IllustrationFire Department

The dry and windy weather which facilitated the spread of the fires around the country over the past week may have had Israelis praying for rain, but Professor Leah Wittenberg, an expert on soil erosion and forest fires from the University of Haifa, cautions that the rain could cause its own problems.

"Haifa, because its surface is impermeable, unlike in open areas [which are not paved], strong rains do not penetrate [the ground] and instead create runoffs." Prof. Wittenberg said. "There remains a large amount of ash and other pollutants on the ground which may drift into the runoff, causing flooding, damage to drainage systems, and additional damage to nature."

"According to the National Weather Service forecast, a rain storm is supposed to hit the region on Wednesday and strengthen towards the end of the week." she continued. "This can lead to flooding and damage to areas which have been burned and to those adjacent to them as a result of the pollution in the urban runoff. The concern is the damage to the infrastructure, ecological systems, and the eventual contamination of seawater flows."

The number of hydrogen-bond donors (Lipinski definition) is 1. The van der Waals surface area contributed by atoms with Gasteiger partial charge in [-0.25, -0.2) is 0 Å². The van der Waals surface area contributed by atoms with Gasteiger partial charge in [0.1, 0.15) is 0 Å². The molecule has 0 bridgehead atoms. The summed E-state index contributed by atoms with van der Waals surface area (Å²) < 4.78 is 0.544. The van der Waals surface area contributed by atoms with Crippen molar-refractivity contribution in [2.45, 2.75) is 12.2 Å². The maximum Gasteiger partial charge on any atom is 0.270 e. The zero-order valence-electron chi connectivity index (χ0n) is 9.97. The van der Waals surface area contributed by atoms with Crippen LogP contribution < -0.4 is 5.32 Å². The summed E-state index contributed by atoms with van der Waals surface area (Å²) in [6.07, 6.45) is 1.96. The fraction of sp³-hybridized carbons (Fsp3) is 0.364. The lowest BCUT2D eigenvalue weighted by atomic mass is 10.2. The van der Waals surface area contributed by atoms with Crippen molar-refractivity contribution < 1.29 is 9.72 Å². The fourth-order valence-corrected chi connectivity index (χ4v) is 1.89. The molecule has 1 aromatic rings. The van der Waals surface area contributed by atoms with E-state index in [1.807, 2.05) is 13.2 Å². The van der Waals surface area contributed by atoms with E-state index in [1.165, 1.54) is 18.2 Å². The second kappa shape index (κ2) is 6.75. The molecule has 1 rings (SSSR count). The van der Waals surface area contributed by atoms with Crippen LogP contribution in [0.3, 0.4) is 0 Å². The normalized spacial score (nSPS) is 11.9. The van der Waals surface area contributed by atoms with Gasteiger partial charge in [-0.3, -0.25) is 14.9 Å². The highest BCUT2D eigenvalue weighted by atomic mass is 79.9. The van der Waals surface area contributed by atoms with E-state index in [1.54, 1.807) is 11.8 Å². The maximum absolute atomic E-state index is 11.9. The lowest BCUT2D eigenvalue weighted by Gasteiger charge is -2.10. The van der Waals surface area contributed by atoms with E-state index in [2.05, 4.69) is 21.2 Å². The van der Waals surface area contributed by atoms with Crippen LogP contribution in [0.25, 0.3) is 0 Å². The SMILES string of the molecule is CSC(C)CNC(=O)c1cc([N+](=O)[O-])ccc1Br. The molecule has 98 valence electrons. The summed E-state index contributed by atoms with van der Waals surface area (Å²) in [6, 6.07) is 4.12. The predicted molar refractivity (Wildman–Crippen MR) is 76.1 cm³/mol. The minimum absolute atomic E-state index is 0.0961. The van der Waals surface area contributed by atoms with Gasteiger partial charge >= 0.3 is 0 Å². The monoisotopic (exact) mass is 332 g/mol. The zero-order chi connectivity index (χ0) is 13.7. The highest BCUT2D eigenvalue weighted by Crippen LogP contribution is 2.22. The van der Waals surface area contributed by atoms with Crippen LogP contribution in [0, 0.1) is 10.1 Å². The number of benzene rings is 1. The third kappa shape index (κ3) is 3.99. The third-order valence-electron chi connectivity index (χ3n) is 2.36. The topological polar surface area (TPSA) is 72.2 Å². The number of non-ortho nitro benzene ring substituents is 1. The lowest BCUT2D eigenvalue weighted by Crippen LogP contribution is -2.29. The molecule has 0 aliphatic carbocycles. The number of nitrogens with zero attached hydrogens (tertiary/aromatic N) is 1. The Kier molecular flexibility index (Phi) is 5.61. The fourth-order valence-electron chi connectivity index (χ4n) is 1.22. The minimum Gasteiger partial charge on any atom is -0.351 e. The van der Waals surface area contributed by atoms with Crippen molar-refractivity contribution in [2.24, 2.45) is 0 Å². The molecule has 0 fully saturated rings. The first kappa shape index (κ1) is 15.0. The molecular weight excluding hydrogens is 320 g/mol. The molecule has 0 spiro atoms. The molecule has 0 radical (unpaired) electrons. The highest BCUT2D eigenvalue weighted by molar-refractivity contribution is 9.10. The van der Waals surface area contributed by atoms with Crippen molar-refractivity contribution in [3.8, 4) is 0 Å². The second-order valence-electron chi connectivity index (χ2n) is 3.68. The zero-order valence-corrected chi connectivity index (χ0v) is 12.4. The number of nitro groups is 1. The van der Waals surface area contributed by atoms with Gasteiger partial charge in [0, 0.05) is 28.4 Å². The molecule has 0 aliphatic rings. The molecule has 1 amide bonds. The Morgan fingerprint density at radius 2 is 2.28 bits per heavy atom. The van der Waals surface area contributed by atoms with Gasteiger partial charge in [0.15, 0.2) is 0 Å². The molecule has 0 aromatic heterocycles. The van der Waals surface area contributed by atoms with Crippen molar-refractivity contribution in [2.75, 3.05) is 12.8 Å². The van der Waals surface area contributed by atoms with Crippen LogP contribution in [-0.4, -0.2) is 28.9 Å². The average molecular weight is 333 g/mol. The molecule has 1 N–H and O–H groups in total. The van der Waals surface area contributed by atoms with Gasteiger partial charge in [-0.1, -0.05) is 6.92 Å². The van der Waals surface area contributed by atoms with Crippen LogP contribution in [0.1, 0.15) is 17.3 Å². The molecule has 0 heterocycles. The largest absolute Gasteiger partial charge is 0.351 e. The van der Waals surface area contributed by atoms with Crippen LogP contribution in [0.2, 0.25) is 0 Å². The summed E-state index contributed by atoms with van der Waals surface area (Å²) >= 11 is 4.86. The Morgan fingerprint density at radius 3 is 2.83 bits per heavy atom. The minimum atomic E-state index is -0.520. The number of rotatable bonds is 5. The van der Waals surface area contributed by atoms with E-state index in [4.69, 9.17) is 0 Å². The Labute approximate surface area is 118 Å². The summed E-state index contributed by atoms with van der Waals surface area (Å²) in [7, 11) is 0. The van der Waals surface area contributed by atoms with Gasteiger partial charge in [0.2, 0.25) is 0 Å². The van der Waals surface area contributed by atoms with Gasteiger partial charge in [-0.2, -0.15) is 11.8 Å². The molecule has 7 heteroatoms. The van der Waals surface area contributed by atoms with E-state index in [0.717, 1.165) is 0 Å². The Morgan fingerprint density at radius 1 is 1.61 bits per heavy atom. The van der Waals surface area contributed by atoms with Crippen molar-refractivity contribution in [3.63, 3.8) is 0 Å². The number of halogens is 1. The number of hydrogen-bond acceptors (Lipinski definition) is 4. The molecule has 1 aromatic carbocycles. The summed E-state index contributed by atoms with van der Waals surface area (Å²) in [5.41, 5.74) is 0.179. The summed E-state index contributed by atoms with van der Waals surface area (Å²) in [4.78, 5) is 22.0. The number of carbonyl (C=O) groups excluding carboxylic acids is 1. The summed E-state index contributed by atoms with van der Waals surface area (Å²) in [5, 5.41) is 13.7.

Another issue that has been raised is the renewal of the natural environment in open areas which were burned down in the fires. After the Carmel Forest fire of 2010, authorities say that the flora (plant-life) and fauna (animals)of the forest rebounded quickly. The proximity of damaged fauna to the cities this time is a factor that could delay nature's recovery. "Urban systems may be different from the ones familiar to us." Prof. Wittenberg explained. "In Haifa the normal species interact with special from the herbal gardens. The ground is different from [ground with] natural characteristics...We have yet to learn and cannot draw conclusions from experience gained in open spaces (on what will happen) in urban spaces."